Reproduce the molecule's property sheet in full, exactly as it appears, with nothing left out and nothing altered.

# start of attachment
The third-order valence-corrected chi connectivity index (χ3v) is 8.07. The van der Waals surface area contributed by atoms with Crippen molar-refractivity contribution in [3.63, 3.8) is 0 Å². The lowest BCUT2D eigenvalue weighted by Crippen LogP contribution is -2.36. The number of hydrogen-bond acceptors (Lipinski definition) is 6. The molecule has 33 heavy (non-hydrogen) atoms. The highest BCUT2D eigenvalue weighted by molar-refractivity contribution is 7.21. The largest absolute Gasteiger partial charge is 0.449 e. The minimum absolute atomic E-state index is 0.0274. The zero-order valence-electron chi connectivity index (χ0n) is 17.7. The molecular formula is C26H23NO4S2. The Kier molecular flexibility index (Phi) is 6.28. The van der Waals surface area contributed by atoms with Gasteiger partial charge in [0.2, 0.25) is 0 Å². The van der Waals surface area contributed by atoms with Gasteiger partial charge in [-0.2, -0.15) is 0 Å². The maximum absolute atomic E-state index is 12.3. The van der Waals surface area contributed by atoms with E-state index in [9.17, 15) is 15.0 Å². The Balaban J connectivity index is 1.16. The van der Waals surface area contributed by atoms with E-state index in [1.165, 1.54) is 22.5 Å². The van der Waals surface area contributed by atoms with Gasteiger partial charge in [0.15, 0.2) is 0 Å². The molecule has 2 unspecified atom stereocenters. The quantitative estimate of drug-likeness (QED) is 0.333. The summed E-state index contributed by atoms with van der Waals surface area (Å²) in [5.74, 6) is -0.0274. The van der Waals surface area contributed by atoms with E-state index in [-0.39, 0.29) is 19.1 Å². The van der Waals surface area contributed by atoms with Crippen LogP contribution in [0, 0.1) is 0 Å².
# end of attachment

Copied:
The third-order valence-corrected chi connectivity index (χ3v) is 8.07. The van der Waals surface area contributed by atoms with Crippen molar-refractivity contribution in [3.63, 3.8) is 0 Å². The lowest BCUT2D eigenvalue weighted by Crippen LogP contribution is -2.36. The number of hydrogen-bond acceptors (Lipinski definition) is 6. The molecule has 33 heavy (non-hydrogen) atoms. The highest BCUT2D eigenvalue weighted by molar-refractivity contribution is 7.21. The largest absolute Gasteiger partial charge is 0.449 e. The minimum absolute atomic E-state index is 0.0274. The zero-order valence-electron chi connectivity index (χ0n) is 17.7. The molecular formula is C26H23NO4S2. The Kier molecular flexibility index (Phi) is 6.28. The van der Waals surface area contributed by atoms with Gasteiger partial charge in [0.2, 0.25) is 0 Å². The van der Waals surface area contributed by atoms with Gasteiger partial charge in [-0.2, -0.15) is 0 Å². The maximum absolute atomic E-state index is 12.3. The van der Waals surface area contributed by atoms with E-state index in [9.17, 15) is 15.0 Å². The Balaban J connectivity index is 1.16. The van der Waals surface area contributed by atoms with E-state index in [1.165, 1.54) is 22.5 Å². The van der Waals surface area contributed by atoms with Gasteiger partial charge in [0.15, 0.2) is 0 Å². The molecule has 2 unspecified atom stereocenters. The quantitative estimate of drug-likeness (QED) is 0.333. The summed E-state index contributed by atoms with van der Waals surface area (Å²) in [5.74, 6) is -0.0274. The van der Waals surface area contributed by atoms with E-state index in [-0.39, 0.29) is 19.1 Å². The van der Waals surface area contributed by atoms with Crippen LogP contribution in [0, 0.1) is 0 Å².